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Experimental Drug Prevents Ischemia in Mouse Muscular Dystrophy Model

By BiotechDaily International staff writers
Posted on 22 Nov 2012
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Treating mice with a form of muscular dystrophy that closely mimics human Duchenne muscular dystrophy (DMD) with the experimental drug HCT 1026 restored normal blood flow to muscles stressed by a hormone-induced exercise regimen.

The dystrophin deficiency that characterizes DMD causes loss of the neuronal enzyme nitric oxide synthase from the sarcolemma, producing functional ischemia when the muscles are exercised. Investigators at Cedars-Sinai Heart Institute (Los Angeles, CA, USA) asked whether functional muscle ischemia could be eliminated and normal blood flow regulation restored by treatment with an exogenous nitric oxide (NO)-donating drug.

The drug under evaluation was HCT 1026, a NO-donating nonsteroidal anti-inflammatory agent that had previously been shown to slow progression of DMD in the mdx mouse muscular dystrophy model.

In the current study, beginning at eight weeks of age, mdx mice were fed a standard diet supplemented with 1% soybean oil alone or in combination with a low or high dose of HCT 1026. After one month of treatment, vasoconstrictor responses to intra-arterial norepinephrine (NE) were compared in resting and contracting hindlimbs.

Results published in the November 5, 2012, online edition of the journal PLOS ONE revealed that in untreated mdx mice, the usual effect of muscle contraction to attenuate NE-mediated vasoconstriction was impaired, resulting in functional ischemia. This NE-induced functional ischemia was unaffected by low dose HCT 1026 but was alleviated by the high dose of the drug. The beneficial effect of high dose HCT 1026 was maintained with treatment up to three months.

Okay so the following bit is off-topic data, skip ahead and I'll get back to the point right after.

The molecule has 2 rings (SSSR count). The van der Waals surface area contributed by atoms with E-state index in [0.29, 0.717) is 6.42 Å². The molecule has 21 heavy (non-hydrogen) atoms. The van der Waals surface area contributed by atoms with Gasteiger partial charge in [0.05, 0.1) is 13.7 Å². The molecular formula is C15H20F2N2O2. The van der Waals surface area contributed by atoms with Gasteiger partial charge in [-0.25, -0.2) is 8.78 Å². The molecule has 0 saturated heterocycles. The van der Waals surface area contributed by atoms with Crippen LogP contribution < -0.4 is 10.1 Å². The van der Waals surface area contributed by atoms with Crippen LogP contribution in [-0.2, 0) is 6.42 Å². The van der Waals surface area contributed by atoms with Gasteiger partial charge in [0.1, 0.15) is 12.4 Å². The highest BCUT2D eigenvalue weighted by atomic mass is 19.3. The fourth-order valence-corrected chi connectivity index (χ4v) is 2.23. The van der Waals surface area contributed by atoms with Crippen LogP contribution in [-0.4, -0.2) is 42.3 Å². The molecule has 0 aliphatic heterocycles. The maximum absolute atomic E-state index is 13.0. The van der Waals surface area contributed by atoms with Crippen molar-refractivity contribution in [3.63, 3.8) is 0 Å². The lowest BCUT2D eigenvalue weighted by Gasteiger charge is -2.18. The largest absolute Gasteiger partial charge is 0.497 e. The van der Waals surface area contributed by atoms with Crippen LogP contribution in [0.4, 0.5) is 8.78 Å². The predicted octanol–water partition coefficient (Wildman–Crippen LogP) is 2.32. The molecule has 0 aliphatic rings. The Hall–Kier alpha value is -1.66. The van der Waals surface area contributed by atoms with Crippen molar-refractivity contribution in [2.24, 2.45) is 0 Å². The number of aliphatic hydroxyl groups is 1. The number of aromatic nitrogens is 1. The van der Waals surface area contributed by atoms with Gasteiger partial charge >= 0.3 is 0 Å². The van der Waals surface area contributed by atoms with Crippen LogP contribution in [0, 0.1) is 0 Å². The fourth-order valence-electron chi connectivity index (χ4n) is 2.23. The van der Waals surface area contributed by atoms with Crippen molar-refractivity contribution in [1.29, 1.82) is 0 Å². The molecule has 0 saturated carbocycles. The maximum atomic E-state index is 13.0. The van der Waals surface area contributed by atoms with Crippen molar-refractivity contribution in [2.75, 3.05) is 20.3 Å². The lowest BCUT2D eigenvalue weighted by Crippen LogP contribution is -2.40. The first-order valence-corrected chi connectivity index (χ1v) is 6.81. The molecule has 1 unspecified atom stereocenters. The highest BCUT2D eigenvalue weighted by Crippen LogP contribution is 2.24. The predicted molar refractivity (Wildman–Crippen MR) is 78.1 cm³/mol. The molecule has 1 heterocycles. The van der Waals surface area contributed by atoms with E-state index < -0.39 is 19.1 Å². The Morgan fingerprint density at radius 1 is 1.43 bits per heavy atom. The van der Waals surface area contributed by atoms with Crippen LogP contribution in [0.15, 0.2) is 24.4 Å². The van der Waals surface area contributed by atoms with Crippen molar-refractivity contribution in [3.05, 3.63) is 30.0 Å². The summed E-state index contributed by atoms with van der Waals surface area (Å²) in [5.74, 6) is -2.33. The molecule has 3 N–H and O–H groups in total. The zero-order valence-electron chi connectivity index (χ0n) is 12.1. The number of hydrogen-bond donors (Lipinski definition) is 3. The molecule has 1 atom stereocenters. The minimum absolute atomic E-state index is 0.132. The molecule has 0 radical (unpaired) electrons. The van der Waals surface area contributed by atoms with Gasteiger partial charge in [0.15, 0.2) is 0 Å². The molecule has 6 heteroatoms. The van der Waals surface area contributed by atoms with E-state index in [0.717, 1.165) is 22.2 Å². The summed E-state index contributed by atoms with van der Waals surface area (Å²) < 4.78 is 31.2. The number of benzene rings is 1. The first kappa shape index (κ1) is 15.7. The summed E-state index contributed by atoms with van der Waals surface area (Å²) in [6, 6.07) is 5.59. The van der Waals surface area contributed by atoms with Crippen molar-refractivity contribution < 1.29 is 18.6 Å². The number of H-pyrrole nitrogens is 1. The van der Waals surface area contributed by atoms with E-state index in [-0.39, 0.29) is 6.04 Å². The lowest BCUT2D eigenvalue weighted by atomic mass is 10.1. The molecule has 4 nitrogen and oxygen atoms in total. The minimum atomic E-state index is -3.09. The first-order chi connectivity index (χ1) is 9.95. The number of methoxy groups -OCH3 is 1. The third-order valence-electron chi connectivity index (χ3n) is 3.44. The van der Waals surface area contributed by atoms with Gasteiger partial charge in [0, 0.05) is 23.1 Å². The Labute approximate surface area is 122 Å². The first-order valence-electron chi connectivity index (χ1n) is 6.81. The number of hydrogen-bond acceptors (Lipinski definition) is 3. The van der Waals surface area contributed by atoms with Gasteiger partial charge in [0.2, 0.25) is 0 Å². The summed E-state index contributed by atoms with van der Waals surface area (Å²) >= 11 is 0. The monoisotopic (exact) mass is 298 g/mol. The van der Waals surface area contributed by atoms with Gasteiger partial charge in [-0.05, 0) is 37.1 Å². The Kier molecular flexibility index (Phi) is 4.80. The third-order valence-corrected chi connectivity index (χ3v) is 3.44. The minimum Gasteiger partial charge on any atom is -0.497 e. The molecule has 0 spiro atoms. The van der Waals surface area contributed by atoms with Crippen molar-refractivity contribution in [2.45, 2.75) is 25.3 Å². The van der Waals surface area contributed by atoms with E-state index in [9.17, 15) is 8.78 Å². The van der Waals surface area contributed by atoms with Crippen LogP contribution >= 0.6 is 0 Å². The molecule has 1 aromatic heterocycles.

"There is an urgent unmet need for effective therapeutic options for this devastating disease," said senior author Dr. Ronald G. Victor, professor of cardiology at Cedars-Sinai Heart Institute. "If we can improve blood flow in muscular dystrophy patients, we may be able to preserve some muscle function over a longer period of time."

The authors stressed that they did not expect these novel nitric oxide-donating compounds to cure DMD, but did hope that the improved blood flow that they induced could reduce muscle fatigue and injury, allowing patients to be more active while slowing down the loss of vital muscle tissue.

Related Links:
Cedars-Sinai Heart Institute




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